Tea Etiquette in the Orient is considerably different to Tea Etiquette in the Occident (see my last blog).
Time honoured rituals abound when drinking tea in in Japan, China, Tibet and most other parts of Asia. Rituals as steeped in Zen, art and appreciation, as they are in Tea.
Japan ~ Chanoyu, the Japanese tea ceremony, is the intricate Zen practice of making, serving and drinking tea. Everything about the tea is savoured ~ the colour, fragrance, sound of the tea being poured, warmth of the cup in your hands, of course the delicious taste of fine green tea, and also a sense of deep gratitude for the moment. Every movement and gesture are artistically performed, with the host and guests at one with each other, the tea, and the world.
China ~ In China the host introduces the tea to guests, explaining the nature of the specific tea and allowing each guest to smell the tea. The teapot and cups are warmed with the boiled water before the tea is made. Brewing time is short as a small teapot is usually used. The tea is poured and offered with both hands by the host to the guest, who in turn accepts the cup with both hands. The tea fragrance is always appreciated first, and then the tea is tasted. Four to seven brews are made from each pot, each for a slightly different brewing time, so that the depth and nuance of the tea can be fully enjoyed.
Tibet ~ In homes in Tibet, the serving of tea is performed by age; that is, the elders and then parents are always served first. Cups are washed in front of distinguished guests to show cleanliness. When the tea is poured it is always offered with two hands. The tea bowl is refilled after the first sip, and the guest uses their hand to cover the cup when they do not wish any more tea. In the monasteries of Tibet, the monks sit in order of position and are served in that manner (with the highest level monk always served first). The tea is drunk in silence and virtual stillness.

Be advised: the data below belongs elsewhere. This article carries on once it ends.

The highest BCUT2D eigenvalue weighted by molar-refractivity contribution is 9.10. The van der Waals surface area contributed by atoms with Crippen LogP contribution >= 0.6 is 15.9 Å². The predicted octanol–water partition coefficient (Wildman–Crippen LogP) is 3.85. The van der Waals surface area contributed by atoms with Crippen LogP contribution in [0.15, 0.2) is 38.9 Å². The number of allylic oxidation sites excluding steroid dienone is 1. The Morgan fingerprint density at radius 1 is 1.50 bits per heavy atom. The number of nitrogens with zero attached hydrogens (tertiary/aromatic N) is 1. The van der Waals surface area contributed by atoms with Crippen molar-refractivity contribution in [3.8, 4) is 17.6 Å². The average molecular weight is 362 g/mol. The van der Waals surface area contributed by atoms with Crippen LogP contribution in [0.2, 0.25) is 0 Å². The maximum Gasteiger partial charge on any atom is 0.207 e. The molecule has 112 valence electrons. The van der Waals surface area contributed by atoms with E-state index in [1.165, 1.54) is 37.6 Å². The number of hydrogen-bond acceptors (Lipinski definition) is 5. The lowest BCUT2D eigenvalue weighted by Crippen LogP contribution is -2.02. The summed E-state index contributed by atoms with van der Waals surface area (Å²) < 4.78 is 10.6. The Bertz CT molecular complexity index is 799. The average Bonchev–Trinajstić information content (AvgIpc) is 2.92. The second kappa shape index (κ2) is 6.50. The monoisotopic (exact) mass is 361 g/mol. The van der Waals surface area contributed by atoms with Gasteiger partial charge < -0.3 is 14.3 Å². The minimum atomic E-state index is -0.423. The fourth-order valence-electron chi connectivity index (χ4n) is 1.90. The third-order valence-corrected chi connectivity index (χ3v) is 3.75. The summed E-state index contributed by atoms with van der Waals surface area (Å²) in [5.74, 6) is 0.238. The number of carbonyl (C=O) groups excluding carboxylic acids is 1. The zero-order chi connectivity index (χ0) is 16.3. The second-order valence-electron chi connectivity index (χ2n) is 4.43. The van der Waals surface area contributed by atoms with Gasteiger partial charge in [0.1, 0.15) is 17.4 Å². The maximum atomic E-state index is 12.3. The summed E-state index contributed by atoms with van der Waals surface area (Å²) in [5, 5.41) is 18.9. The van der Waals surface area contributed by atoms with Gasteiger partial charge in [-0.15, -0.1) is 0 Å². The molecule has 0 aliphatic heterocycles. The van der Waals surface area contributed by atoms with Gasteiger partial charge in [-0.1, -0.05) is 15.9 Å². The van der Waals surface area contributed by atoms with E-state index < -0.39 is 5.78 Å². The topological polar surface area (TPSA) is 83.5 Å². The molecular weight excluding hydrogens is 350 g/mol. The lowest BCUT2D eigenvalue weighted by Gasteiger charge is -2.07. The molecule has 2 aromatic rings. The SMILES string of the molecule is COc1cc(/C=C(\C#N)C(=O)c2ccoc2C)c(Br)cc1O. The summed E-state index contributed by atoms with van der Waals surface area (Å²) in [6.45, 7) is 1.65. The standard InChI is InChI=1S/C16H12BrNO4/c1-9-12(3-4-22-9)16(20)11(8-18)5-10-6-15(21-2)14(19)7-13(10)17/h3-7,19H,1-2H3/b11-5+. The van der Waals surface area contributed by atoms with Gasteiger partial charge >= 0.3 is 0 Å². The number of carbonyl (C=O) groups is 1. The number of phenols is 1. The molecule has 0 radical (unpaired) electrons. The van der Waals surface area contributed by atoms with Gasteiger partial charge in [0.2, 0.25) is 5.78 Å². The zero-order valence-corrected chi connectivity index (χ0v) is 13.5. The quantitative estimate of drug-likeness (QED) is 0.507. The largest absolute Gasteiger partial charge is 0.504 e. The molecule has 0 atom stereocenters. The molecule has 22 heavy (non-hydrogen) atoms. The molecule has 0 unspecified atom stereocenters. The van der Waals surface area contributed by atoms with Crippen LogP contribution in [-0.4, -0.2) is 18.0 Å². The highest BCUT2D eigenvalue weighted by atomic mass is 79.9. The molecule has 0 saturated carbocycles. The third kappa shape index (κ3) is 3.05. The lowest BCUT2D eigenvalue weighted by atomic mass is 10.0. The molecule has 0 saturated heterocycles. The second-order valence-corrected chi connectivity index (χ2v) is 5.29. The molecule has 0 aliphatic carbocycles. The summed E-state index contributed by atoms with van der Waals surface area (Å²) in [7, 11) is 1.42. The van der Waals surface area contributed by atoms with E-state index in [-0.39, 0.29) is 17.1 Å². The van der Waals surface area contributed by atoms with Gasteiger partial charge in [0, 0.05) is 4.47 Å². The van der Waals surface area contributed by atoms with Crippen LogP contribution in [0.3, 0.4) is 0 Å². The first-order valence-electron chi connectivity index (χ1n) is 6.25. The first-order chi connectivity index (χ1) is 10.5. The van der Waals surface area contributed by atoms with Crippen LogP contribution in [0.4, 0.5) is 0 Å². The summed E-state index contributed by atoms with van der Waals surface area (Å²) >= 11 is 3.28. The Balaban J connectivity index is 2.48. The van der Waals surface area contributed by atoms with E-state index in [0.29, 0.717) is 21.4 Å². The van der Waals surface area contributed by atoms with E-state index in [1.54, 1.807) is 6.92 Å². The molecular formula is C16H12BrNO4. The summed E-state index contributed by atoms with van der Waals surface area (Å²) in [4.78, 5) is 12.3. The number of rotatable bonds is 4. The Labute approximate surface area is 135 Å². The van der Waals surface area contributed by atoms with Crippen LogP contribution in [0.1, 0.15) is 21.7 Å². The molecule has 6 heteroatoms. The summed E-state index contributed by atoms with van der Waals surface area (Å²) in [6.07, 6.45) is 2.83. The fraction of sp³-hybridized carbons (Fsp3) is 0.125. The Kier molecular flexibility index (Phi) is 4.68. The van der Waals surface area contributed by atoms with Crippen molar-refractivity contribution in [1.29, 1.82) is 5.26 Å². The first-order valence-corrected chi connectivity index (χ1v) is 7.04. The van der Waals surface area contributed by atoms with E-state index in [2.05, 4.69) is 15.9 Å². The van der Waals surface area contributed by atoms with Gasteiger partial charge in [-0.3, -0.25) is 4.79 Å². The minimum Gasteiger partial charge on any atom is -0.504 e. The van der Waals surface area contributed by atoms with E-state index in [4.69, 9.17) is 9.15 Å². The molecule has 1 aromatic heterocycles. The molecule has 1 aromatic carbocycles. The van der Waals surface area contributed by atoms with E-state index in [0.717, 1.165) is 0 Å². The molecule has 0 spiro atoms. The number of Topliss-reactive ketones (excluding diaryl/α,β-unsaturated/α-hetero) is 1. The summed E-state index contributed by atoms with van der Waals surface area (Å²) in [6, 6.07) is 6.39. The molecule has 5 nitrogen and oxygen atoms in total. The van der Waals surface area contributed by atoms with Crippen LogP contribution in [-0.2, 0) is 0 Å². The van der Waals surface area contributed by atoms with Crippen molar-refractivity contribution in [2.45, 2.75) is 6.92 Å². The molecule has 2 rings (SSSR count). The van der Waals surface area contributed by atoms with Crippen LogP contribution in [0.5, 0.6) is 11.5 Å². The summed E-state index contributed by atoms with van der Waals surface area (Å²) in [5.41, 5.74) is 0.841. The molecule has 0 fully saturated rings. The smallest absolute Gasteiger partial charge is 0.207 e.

Throughout Asia ~ Tea is the common drink throughout Asia, served in small cups similar to bowls. The server usually only fills the cup to three quarters full, which is considered a compliment as it allows the host to keep pouring tea, thus keeping the tea warm. If the tea is served too hot, it is considered poor manners to blow on it, whereas swirling the tea gently to cool is considered good manners. Tea is seen as a way to promote mutual understanding, conversation, and also meditation, and can be enjoyed as formally or informally as the host and guest wish.
Tea Etiquette is different all over the world, not just culturally, but also individually. So when you serve tea, make sure your Tea Etiquette has ‘you’ stamped on it.
I know for me, Tea Etiquette really comes down to gratitude. Gratitude for this moment, the pause in a hectic day, sustenance, a chance to delight each sense, and the magick in every sip. I love to brew each pot, serve each guest and pour for myself with that gratitude at the forefront. May your tea making and magick serve you well. ~ GreenWitch Tea